California Medical Assn. officials announced Thursday that they had sued Blue Shield of California alleging that the health insurer's new online doctor rating system is inaccurate and misleads consumers.
Blue Shield's Blue Ribbon Recognition Program, launched in June, analyzed about 6,000 doctors statewide and posted blue ribbons on its website next to the names of those who met national standards for quality care.
The medical association, which represents about 35,000 doctors statewide, alleges that the ratings fail to take into account information from patient medical charts, patient outcomes and previous treatment, in part because the program relies only on a few years of claims data from five insurance products sold by three large health plans (Blue Shield of California, Anthem Blue Cross and UnitedHealthCare).
The suit, filed in Alameda County Superior Court, also alleges Blue Shield failed to give doctors an opportunity to correct errors in the ratings, which the association says steered patients to cheaper physicians.
"By using and publicizing what is a faulty assessment of physicians, without adequate disclosures of the limitations and faults in the ratings, Blue Shield is both misleading the public and potentially damaging the reputations of thousands of doctors," said Dr. Brennan Cassidy, the association's president. "The art and science of medicine is complicated, and any ratings system should reflect that complexity. This is not restaurant service."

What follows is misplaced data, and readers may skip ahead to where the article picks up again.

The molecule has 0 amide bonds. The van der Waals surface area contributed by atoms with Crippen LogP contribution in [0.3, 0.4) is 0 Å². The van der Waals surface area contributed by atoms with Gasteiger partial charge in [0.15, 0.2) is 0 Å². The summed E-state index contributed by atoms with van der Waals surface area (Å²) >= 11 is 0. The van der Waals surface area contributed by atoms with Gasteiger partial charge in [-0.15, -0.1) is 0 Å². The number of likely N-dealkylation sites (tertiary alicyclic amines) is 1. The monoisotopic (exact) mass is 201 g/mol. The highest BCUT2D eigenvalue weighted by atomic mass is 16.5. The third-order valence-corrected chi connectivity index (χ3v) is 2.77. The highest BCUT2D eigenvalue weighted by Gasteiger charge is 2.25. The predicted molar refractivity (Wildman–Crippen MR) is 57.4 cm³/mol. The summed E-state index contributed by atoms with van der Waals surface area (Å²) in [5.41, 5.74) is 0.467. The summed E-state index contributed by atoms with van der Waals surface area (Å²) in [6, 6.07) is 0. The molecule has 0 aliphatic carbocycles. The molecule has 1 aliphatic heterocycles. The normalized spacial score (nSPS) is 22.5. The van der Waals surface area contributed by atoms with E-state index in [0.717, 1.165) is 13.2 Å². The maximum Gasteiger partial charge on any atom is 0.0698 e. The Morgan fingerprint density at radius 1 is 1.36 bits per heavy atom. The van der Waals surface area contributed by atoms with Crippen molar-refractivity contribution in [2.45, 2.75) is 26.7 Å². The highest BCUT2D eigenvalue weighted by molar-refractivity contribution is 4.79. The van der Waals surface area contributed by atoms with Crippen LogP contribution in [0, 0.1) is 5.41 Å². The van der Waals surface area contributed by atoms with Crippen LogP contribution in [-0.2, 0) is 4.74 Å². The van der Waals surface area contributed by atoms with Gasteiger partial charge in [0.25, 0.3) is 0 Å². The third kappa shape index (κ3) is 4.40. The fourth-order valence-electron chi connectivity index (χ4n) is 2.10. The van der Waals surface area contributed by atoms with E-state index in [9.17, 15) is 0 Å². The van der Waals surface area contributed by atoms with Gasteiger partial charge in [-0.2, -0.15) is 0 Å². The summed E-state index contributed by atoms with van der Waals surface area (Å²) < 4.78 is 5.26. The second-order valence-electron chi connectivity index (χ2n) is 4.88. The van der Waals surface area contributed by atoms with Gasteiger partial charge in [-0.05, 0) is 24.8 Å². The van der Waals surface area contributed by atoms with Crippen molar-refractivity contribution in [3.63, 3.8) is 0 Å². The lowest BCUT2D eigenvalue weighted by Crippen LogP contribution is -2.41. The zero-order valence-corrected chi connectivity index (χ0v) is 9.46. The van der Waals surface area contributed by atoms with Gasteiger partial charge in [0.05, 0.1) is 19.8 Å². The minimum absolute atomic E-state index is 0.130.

The lawsuit demands an injunction and damages. Lead plaintiffs include Dr. Richard Stern, a San Pablo cardiologist.
"This is a flawed process that requires hours of physician time to correct extremely inaccurate data," Stern said in a Thursday statement. "I found that my ratings report was inaccurate after spending significant time reviewing the report against my patient records."
Blue Shield officials defended the ratings Thursday, noting their website includes a disclaimer qualifying the ratings as only one measure of physician quality.
"We understand that it can be very uncomfortable to be rated and ranked," said Dr. Michael-Anne Browne, Blue Shield's Medical Director for Quality, based in Los Angeles, adding, "We stand by our methodology."
Browne rejected the allegation that Blue Shield used the ratings to guide patients to lower-cost doctors.
"There was absolutely no cost data used in this process at all," she said.